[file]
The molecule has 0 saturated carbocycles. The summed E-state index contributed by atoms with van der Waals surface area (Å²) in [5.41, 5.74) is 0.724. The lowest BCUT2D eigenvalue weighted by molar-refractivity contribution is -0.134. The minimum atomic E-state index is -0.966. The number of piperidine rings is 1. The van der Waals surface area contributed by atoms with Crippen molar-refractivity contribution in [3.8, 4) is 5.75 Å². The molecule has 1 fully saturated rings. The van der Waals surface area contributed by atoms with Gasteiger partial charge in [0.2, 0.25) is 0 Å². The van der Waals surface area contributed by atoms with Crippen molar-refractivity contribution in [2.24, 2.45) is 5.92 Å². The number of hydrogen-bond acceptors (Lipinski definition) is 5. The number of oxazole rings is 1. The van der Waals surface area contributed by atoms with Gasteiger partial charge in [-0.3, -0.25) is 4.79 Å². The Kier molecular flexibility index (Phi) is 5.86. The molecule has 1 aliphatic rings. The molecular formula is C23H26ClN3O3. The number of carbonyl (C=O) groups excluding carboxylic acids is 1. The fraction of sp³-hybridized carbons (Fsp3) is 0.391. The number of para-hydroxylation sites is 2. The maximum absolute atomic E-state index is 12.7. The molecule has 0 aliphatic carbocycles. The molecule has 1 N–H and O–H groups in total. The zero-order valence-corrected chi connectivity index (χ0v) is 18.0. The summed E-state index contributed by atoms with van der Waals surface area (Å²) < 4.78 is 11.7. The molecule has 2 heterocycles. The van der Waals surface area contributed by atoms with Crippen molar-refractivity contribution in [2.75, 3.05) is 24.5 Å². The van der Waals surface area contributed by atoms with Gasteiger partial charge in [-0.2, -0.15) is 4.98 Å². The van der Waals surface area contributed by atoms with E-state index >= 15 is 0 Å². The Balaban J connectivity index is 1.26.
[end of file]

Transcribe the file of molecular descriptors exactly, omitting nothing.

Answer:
The molecule has 0 saturated carbocycles. The summed E-state index contributed by atoms with van der Waals surface area (Å²) in [5.41, 5.74) is 0.724. The lowest BCUT2D eigenvalue weighted by molar-refractivity contribution is -0.134. The minimum atomic E-state index is -0.966. The number of piperidine rings is 1. The van der Waals surface area contributed by atoms with Crippen molar-refractivity contribution in [3.8, 4) is 5.75 Å². The molecule has 1 fully saturated rings. The van der Waals surface area contributed by atoms with Gasteiger partial charge in [0.2, 0.25) is 0 Å². The van der Waals surface area contributed by atoms with Crippen molar-refractivity contribution in [2.24, 2.45) is 5.92 Å². The number of hydrogen-bond acceptors (Lipinski definition) is 5. The number of oxazole rings is 1. The van der Waals surface area contributed by atoms with Gasteiger partial charge in [-0.3, -0.25) is 4.79 Å². The Kier molecular flexibility index (Phi) is 5.86. The molecule has 1 aliphatic rings. The molecular formula is C23H26ClN3O3. The number of carbonyl (C=O) groups excluding carboxylic acids is 1. The fraction of sp³-hybridized carbons (Fsp3) is 0.391. The number of para-hydroxylation sites is 2. The maximum absolute atomic E-state index is 12.7. The molecule has 0 aliphatic carbocycles. The molecule has 1 N–H and O–H groups in total. The zero-order valence-corrected chi connectivity index (χ0v) is 18.0. The summed E-state index contributed by atoms with van der Waals surface area (Å²) < 4.78 is 11.7. The molecule has 2 heterocycles. The van der Waals surface area contributed by atoms with Crippen molar-refractivity contribution in [2.75, 3.05) is 24.5 Å². The van der Waals surface area contributed by atoms with Gasteiger partial charge in [-0.2, -0.15) is 4.98 Å². The van der Waals surface area contributed by atoms with E-state index >= 15 is 0 Å². The Balaban J connectivity index is 1.26.